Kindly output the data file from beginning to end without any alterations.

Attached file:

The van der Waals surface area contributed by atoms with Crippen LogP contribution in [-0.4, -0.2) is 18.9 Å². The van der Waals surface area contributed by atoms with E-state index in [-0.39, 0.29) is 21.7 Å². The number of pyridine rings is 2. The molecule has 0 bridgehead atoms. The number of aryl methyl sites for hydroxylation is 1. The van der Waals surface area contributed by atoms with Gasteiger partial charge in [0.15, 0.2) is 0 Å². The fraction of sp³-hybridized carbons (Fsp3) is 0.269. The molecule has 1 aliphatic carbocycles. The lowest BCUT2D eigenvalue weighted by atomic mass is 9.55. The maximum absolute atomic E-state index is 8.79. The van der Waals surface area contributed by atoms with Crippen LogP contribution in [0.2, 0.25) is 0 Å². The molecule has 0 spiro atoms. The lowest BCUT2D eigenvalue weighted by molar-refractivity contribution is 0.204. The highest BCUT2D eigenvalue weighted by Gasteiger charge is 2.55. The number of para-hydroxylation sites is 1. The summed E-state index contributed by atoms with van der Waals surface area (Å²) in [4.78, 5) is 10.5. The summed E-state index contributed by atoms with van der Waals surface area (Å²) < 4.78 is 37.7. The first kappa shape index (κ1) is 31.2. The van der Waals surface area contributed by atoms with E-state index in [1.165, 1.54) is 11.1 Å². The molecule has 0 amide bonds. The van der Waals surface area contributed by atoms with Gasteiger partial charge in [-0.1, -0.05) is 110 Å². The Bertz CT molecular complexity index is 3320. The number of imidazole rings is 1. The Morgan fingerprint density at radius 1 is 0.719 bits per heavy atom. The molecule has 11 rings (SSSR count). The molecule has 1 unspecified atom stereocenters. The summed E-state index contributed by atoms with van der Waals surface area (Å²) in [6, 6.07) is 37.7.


The van der Waals surface area contributed by atoms with Crippen LogP contribution in [-0.4, -0.2) is 18.9 Å². The van der Waals surface area contributed by atoms with E-state index in [-0.39, 0.29) is 21.7 Å². The number of pyridine rings is 2. The molecule has 0 bridgehead atoms. The number of aryl methyl sites for hydroxylation is 1. The van der Waals surface area contributed by atoms with Gasteiger partial charge in [0.15, 0.2) is 0 Å². The fraction of sp³-hybridized carbons (Fsp3) is 0.269. The molecule has 1 aliphatic carbocycles. The lowest BCUT2D eigenvalue weighted by atomic mass is 9.55. The maximum absolute atomic E-state index is 8.79. The van der Waals surface area contributed by atoms with Crippen LogP contribution in [0.2, 0.25) is 0 Å². The molecule has 0 spiro atoms. The lowest BCUT2D eigenvalue weighted by molar-refractivity contribution is 0.204. The highest BCUT2D eigenvalue weighted by Gasteiger charge is 2.55. The number of para-hydroxylation sites is 1. The summed E-state index contributed by atoms with van der Waals surface area (Å²) in [4.78, 5) is 10.5. The summed E-state index contributed by atoms with van der Waals surface area (Å²) < 4.78 is 37.7. The first kappa shape index (κ1) is 31.2. The van der Waals surface area contributed by atoms with E-state index in [1.165, 1.54) is 11.1 Å². The molecule has 0 amide bonds. The van der Waals surface area contributed by atoms with Gasteiger partial charge in [-0.1, -0.05) is 110 Å². The Bertz CT molecular complexity index is 3320. The number of imidazole rings is 1. The Morgan fingerprint density at radius 1 is 0.719 bits per heavy atom. The molecule has 11 rings (SSSR count). The molecule has 1 unspecified atom stereocenters. The summed E-state index contributed by atoms with van der Waals surface area (Å²) in [6, 6.07) is 37.7.